“Even a Monkey Can Draw Manga” is an old comic from 1990 created together by two artists also dabbling in essays and critique, Aihara Kouji and Takekuma Kentarou. Japanese nerds call it “SaruMan”, which is short for “Saru Demo Kakeru Manga Kyoushitsu”. It was translated into English and published by Viz in those glorious days when they published cool stuff like Banana Fish or Yamamoto Hideo’s Voyeur. Or Pulp Magazine, where the comic in question was serialized. Myself, I stumbled upon its pirated version sometime when I was fifteen to seventeen. I’m not exactly sure, but I probably was looking for resources to help me learn to draw. Or maybe I was just combing through completely scanlated/scanned seinen manga (there wasn’t that much of it around 2006) and that’s what I found. I didn’t get what I was expecting, but I was still very satisfied by my find. Recently, after all those years, I tried searching for a physical copy of the comic. It wasn’t cheap, but I finally erased the disgrace of reading this magnificent piece of paraliterature for free. The title might suggest a textbook about drawing, but SaruMan is something… different. Before anything else, it’s a comedy. One stylized for an entertaining piece of educational material which teaches about comics while being a comic.

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So I read Missing v1 in Japanese…

The cover.

A while ago I bought the first volume of Missing in Japanese as a challenge. It’s the first physically existing book in Japanese that I own. I have to say, reading English releases of light novels all the time made me surprised to notice that the book is pocketbook-sized – it’s the standard among LNs in Japan.

Take a look at the cover. Looks oldschool and kind of creepy, doesn’t it? The cover and the illustrations were made by Midorikawa Shin. There’s one picture at the beginning of each chapter and a few color pages at the very beginning of the book – they show the members of the Literature Club in fancy outfits with way too many belts, aesthetically reminiscent of CLAMP’s works like X/1999. And they double as the table of contents. Utsume is a cutie.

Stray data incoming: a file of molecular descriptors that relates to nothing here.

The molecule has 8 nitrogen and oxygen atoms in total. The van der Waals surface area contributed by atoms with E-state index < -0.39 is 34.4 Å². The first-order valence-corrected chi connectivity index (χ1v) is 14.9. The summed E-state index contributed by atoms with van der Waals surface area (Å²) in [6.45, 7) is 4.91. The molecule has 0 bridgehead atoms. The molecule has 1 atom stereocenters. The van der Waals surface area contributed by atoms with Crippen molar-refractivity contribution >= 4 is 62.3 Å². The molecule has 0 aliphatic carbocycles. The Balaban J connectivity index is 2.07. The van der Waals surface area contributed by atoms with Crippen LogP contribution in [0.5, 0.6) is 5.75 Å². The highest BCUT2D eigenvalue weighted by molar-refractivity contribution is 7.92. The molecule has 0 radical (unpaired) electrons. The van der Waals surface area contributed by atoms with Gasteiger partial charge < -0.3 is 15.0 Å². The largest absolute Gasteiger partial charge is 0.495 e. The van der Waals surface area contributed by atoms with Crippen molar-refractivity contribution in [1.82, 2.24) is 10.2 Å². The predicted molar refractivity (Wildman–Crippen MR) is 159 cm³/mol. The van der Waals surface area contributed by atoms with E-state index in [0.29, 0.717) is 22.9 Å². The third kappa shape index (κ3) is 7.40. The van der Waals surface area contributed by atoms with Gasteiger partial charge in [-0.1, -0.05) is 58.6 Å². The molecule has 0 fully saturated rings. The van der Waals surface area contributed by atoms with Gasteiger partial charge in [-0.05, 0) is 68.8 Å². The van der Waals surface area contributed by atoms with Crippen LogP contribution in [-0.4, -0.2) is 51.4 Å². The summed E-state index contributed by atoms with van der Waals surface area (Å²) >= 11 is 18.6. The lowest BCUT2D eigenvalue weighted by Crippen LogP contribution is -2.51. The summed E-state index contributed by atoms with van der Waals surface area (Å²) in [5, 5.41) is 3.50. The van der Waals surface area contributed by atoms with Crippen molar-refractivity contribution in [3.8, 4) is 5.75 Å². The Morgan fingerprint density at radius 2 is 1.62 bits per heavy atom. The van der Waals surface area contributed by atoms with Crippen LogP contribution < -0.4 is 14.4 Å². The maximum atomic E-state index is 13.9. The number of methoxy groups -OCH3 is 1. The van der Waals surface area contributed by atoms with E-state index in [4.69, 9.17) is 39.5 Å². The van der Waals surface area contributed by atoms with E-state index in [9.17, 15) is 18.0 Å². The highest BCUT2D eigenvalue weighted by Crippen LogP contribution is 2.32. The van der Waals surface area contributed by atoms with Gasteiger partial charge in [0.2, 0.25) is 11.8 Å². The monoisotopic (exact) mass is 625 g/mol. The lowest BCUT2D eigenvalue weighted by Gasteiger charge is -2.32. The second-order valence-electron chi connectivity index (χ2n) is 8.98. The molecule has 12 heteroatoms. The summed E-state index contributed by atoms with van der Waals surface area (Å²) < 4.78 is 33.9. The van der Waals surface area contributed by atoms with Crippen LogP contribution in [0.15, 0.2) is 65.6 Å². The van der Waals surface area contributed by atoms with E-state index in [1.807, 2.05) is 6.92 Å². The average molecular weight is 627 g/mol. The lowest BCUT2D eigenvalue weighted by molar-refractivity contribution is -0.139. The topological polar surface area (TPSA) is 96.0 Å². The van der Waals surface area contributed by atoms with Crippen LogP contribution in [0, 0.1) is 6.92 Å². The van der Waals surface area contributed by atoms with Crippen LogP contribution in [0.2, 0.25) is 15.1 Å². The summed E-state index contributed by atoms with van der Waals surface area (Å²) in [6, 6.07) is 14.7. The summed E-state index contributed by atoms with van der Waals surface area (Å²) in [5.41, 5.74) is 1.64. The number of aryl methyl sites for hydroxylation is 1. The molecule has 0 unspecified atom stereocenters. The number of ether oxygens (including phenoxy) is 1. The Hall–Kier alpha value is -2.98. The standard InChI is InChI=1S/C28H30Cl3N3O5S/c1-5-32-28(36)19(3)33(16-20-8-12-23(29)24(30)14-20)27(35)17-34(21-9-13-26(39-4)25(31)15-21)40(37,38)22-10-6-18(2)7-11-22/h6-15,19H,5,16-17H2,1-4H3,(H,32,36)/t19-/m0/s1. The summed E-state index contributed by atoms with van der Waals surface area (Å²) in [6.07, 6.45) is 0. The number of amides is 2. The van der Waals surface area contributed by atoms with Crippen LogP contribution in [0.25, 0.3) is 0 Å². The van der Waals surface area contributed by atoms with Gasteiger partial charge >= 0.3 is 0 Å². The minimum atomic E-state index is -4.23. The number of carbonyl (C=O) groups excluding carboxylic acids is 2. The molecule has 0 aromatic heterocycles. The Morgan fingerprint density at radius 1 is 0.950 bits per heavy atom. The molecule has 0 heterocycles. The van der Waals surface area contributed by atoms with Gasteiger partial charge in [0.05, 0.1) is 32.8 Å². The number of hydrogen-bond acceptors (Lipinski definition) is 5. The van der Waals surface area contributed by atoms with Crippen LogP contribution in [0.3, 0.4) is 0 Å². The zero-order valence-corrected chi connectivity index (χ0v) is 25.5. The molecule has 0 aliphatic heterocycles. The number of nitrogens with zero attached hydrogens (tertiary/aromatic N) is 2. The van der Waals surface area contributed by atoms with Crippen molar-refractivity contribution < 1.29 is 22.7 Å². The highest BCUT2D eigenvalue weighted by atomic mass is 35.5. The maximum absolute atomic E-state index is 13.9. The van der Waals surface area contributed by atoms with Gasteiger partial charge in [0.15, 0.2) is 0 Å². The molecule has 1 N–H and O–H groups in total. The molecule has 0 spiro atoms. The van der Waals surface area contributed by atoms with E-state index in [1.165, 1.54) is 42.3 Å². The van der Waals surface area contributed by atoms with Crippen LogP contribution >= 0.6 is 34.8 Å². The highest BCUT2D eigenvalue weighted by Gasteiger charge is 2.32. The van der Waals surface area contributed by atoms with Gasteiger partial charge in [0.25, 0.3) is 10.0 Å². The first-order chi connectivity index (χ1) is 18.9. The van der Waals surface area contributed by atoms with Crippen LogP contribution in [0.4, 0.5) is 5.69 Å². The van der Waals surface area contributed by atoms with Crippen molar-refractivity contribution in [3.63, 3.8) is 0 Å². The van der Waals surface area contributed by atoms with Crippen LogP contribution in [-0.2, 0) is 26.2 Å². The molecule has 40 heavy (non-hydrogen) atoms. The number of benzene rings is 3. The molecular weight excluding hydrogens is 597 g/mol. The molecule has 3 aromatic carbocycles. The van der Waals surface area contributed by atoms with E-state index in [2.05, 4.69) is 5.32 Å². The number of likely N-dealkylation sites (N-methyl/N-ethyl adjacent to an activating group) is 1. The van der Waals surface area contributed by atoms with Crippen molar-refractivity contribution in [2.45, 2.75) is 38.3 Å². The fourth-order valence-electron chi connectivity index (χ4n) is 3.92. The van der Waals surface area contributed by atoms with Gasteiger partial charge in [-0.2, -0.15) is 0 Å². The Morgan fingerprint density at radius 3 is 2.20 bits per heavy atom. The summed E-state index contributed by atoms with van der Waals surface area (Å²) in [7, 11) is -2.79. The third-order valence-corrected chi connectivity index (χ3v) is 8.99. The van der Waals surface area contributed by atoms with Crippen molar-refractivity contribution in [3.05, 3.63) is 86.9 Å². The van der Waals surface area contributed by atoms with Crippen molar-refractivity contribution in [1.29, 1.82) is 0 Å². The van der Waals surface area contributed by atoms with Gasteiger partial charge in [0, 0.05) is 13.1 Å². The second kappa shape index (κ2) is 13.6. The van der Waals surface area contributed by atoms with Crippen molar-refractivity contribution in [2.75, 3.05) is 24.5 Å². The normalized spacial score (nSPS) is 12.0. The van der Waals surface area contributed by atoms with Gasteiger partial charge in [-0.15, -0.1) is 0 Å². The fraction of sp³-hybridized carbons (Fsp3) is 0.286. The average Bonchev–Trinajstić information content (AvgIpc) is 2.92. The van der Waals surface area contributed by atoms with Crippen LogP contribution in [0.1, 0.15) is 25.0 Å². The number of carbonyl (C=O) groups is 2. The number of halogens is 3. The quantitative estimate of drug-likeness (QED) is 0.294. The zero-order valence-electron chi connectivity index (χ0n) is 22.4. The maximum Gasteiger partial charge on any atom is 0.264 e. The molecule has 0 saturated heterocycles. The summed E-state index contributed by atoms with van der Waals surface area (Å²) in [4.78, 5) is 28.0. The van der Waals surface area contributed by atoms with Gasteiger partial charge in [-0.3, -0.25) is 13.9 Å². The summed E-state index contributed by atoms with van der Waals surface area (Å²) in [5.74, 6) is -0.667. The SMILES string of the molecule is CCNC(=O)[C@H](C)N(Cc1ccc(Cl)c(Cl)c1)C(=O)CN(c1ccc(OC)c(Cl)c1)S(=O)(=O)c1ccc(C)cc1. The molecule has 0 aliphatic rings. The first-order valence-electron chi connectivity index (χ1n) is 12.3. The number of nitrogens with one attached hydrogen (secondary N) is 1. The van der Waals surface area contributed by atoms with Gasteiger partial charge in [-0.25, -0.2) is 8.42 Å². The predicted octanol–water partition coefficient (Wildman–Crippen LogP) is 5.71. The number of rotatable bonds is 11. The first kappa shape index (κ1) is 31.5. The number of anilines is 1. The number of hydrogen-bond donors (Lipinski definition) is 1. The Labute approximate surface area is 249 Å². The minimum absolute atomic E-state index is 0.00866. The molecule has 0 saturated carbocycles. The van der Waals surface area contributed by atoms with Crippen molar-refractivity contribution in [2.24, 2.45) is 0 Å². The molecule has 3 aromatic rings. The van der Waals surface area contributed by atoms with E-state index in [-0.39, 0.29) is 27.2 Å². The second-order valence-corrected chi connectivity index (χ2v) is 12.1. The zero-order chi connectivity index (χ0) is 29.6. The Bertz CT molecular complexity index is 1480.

After having read through the entire novel, I can attest that the English translation leaves nothing to complain about. If you’re interested in Missing for the story, there is no need to go out of your way and read the Japanese original. Utsume’s title, “Dark Prince” is “Maou-heika” in the original, which made me chuckle the first time I saw it. The translation also made me suspicious about the name for the supernatural world threatening ours – it had no single term and used a whole bunch of them. Turns out that the original did the exact same thing – sometimes it’s referred to as “mukou” (“the other side”), sometimes it’s “ikai” (“otherworld”)… There is a reason to read Missing in Japanese if you’re interested to some extent in how it’s written. The linguistic aspect of it gets lost in translation, out of necessity. Kouda Gakuto loves to make things complicated for the reader. He tries to use obscure vocabulary and obscure runes anytime he can. Be prepared for words like 痩躯. Or writing “wakaru” as 判る. Or “warau” as 嗤う. Or my personal favorite: using three different runes for “uta” on one page: 歌, 詩 and 咏. He’s really trying hard. Reading it probably isn’t a good idea if you’re a beginner…

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Mahou Shoujo Ikusei Keikaku or Cute Girl Colosseum

A pic by Edoya Pochi (@pochi_edoya), the creator of the MahoIku manga
(http://www.pixiv.net/member_illust.php?mode=medium&illust_id=60410217)

Sup. Today, I would like to write about my favorite anime of Fall 2016: Mahou Shoujo Ikusei Keikaku, also called MahoIku. It was based on a novel by Endou Asari and illustrated by Maruino. Before my customary “watch all first episodes of the season” bonanza in October, I hardly knew anything about Mahoiku apart from it being a dark mahou shoujo story. It formed a vague cluster named “Madoka clones” in my brain, together with works like Mahou Shoujo of the End or Anti Magical. I had no way of knowing that it would turn out to be this season’s number one for me. (SPOILERS AHEAD)